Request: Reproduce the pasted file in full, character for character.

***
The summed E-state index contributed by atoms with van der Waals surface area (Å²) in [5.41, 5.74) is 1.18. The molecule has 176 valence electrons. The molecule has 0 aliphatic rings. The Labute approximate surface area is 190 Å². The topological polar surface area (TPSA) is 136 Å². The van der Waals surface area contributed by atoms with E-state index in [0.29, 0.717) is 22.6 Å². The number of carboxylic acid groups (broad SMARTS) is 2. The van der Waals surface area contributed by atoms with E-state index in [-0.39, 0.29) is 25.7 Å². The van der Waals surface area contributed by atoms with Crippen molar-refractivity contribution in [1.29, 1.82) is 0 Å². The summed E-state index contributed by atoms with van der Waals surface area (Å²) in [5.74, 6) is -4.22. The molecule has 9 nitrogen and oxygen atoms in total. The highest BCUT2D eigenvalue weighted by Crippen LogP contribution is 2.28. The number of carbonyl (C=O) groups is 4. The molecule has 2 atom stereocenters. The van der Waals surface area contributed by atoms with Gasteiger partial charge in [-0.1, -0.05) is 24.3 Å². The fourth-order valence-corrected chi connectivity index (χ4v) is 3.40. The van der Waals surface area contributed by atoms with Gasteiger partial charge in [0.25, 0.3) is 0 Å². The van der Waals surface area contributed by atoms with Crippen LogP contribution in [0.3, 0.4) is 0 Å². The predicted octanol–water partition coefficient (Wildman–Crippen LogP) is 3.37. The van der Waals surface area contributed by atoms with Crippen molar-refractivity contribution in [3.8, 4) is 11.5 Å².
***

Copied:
The summed E-state index contributed by atoms with van der Waals surface area (Å²) in [5.41, 5.74) is 1.18. The molecule has 176 valence electrons. The molecule has 0 aliphatic rings. The Labute approximate surface area is 190 Å². The topological polar surface area (TPSA) is 136 Å². The van der Waals surface area contributed by atoms with E-state index in [0.29, 0.717) is 22.6 Å². The number of carboxylic acid groups (broad SMARTS) is 2. The van der Waals surface area contributed by atoms with E-state index in [-0.39, 0.29) is 25.7 Å². The van der Waals surface area contributed by atoms with Crippen molar-refractivity contribution in [1.29, 1.82) is 0 Å². The summed E-state index contributed by atoms with van der Waals surface area (Å²) in [5.74, 6) is -4.22. The molecule has 9 nitrogen and oxygen atoms in total. The highest BCUT2D eigenvalue weighted by Crippen LogP contribution is 2.28. The number of carbonyl (C=O) groups is 4. The molecule has 2 atom stereocenters. The van der Waals surface area contributed by atoms with Gasteiger partial charge in [-0.1, -0.05) is 24.3 Å². The fourth-order valence-corrected chi connectivity index (χ4v) is 3.40. The van der Waals surface area contributed by atoms with Gasteiger partial charge in [0.25, 0.3) is 0 Å². The van der Waals surface area contributed by atoms with Crippen LogP contribution in [0.3, 0.4) is 0 Å². The predicted octanol–water partition coefficient (Wildman–Crippen LogP) is 3.37. The van der Waals surface area contributed by atoms with Crippen molar-refractivity contribution in [3.8, 4) is 11.5 Å².